war crimes in Ukraine

The Tribunal for Putin (T4P) global initiative was set up in response to the all-out war launched by Russia against Ukraine in February 2022.

Russian court removes Crimean Tatar political prisoners for speaking their native language

Halya Coynash
The first day of Russia’s ‘trial’ of journalist Remzi Bekirov and four other civic and human rights activists ended with all five being removed for speaking Crimean Tatar

From left Farkhod Bazarov, Remzi Bekirov (on the telephone), Rayim Aivazov, Shaban Umerov and, bottom left, Riza Izetov Photos from Crimean Solidarity

The first day of Russia’s ‘trial’ of Crimean Tatar journalist Remzi Bekirov and four other civic and human rights activists ended with all five recognized political prisoners being expelled from the court for insisting on their right to speak Crimean Tatar.  This, however, was after Rayim Aivazov described in harrowing detail how FSB officers had taken him to a forest and tortured him, including by staging a mock execution, in order to force him to give false testimony against himself and other political prisoners.  

Aivazov is one of two men who were arrested after Russia’s most brazen ‘operation’ against Crimean Tatar journalists and civic activists on 27 March 2019, when 23 men were taken prisoner.  He was seized by three FSB officers during the night from 16 to 17 April that year, as he tried to cross the administrative border into mainland Ukraine.  The men took him in a black car to a field, where they used guns in imitating an execution and openly threatened to kill him, shouting that nobody would find him, if he didn’t agree to testify against the men arrested earlier. Under Russian occupation, there have been a number of abductions, with several Crimean Tatar activists never seen again, so Aivazov had every reason to fear that these were not empty threats.  He was then taken to the FSB building where psychological pressure, and some physical force, were used to get him to give the false testimony.  Aivazov specifically mentions the leading role played by the ‘lawyer’, provided by the FSB, Oleg Vladimirovich Glushko, in pressuring and threatening him into lying about the men arrested earlier.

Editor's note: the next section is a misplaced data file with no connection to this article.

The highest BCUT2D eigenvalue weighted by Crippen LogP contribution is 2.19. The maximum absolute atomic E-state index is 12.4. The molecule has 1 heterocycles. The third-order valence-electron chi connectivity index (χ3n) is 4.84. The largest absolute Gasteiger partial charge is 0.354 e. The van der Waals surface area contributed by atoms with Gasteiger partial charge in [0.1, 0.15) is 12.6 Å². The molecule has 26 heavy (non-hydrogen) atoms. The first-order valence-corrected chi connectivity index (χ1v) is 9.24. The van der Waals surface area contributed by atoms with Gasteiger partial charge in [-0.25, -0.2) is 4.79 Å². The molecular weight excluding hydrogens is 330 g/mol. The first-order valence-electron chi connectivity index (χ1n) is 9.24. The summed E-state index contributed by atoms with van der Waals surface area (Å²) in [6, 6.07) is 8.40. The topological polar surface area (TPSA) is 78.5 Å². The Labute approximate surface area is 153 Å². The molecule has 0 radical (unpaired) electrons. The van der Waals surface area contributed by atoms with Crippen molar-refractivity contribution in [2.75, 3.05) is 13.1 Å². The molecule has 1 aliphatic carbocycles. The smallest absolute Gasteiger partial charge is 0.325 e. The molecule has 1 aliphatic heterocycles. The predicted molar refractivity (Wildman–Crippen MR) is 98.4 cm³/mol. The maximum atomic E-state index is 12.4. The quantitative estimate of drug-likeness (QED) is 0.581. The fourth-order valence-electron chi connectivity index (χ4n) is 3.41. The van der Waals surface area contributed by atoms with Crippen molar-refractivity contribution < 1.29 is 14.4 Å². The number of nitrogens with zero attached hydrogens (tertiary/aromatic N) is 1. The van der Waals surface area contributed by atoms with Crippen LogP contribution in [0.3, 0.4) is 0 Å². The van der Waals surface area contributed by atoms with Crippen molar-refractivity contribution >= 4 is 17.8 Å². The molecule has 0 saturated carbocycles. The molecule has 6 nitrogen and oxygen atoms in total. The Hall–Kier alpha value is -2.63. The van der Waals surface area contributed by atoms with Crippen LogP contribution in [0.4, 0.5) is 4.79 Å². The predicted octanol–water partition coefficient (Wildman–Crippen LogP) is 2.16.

As he stated in court on 16 March, Aivazov immediately retracted this ‘testimony’, as soon as he was out of the FSBs’ clutches and had access to a proper lawyer, and explained exactly how the testimony had been obtained.

Aivazov paid for his courage and integrity just as the FSB ‘investigators’ threatened that he would, if he retracted the lies they had tortured out of him.  In August 2020, the charges against the young Crimean Solidarity civic activist were changed from ‘involvement’ in Hizb ut-Tahrir, the peaceful Muslim organization which is legal in Ukraine, to ‘organizing’ a Hizb ut-Tahrir group.  The charges in either case are of shocking illegality, but the harsher of the two has already been used to sentence Crimean Tatar political prisoners to up to 20 years.